What should you do if you’re still testing positive for Covid after 10 days?

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For much of the pandemic, public health authorities have focused on the question of how to prevent getting Covid. Less attention has been paid to how you should behave afterwards. It’s no surprise that ordinary people feel uncertain. Even top epidemiologists admit the rules can look confusing – and our understanding of the science has changed since the virus first emerged in Wuhan, China.

In any pandemic, epidemiologists say that infected people should self-isolate for a period of time until they are no longer infectious. You pass a virus on by shedding virus particles in your breath. With time, the number of particles you shed goes down, making you less and less infectious.

But setting the exact length of that isolation period is more of a delicate balancing act than an exact science. If you set a window that’s too short, you risk fuelling cases by allowing infectious people to circulate in the community. If you set a window that’s too long, you risk disruption to society, with unsustainable staff absences at supermarkets, hospitals, schools, and police stations. It can take as long as a month before you totally stop shedding virus particles – but making people isolate for a month would have even more drastic impacts on society than those we’ve seen, policymakers think.

At the beginning of the pandemic, the World Health Organisation (WHO) advised a self-isolation period of 10 days from the onset of symptoms (or from a positive test, whichever is earlier). Most governments followed their lead. But that figure was more of a “straw in the wind” than an exact science, says Prof Lawrence Young of Warwick University Medical School. With little data available on Covid, it was based mostly on our knowledge of similar respiratory viruses.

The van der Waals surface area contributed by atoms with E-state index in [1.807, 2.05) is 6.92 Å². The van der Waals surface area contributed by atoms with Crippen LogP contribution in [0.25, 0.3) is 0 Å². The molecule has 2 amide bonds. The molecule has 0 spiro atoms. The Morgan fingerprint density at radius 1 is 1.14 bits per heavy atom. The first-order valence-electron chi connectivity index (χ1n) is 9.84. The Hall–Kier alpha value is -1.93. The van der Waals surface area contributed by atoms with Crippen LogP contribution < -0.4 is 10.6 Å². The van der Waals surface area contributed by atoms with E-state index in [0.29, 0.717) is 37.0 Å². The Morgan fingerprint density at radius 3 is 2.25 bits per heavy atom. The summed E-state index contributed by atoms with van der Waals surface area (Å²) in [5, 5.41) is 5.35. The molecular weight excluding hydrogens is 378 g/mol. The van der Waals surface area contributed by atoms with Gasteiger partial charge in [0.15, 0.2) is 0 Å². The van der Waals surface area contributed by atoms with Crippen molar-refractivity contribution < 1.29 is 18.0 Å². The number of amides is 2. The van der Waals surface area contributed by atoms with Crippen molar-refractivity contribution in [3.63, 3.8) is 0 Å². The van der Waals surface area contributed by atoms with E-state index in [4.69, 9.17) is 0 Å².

But, over the last two years, epidemiologists have built a clearer picture. In the latter half of 2020, for example, a study of more than 700 Covid-positive patients in the Zhejiang province of China found that Covid patients are at their most infectious in the two days before and the three days after the onset of symptoms. Other research has supported the idea that most transmission of SARS-Cov-2 (the virus that caused Covid-19) occurs early in the infection cycle.

Some scientists are now questioning whether 10 (or even seven) days is truly necessary. “We know that people are most infectious from about 24 to 48 hours before they’ve developed symptoms to three days after they develop symptoms,” says Paul Hunter, a professor of medicine at the University of East Anglia, and occasional adviser to the WHO. But some people will still be infectious after this period, he stresses.

Governments are taking note. A week after the UK’s Health Security Agency cut the isolation window from 10 to seven days, the US’s influential Centers for Disease Control and Prevention (CDC) halved their recommended isolation time from 10 to five days, provided you wear a mask when around others in the five days afterwards. “The change is motivated by science demonstrating that the majority of SARS-CoV-2 transmission occurs early in the course of illness,” the CDC explained.

The suggestion that we now copy the US and cut the UK’s isolation time down to just five days is dividing scientists. Prof Hunter is broadly supportive of the idea. “Five days probably is enough,” he says. “That to me is a reasonable balance.”

But Prof Young is more cautious. “It’s a very worrying and risky thing to do,” he says. “If [the Government] is going to do that, I think there needs to be some way of mandating the use of lateral flow tests.” 

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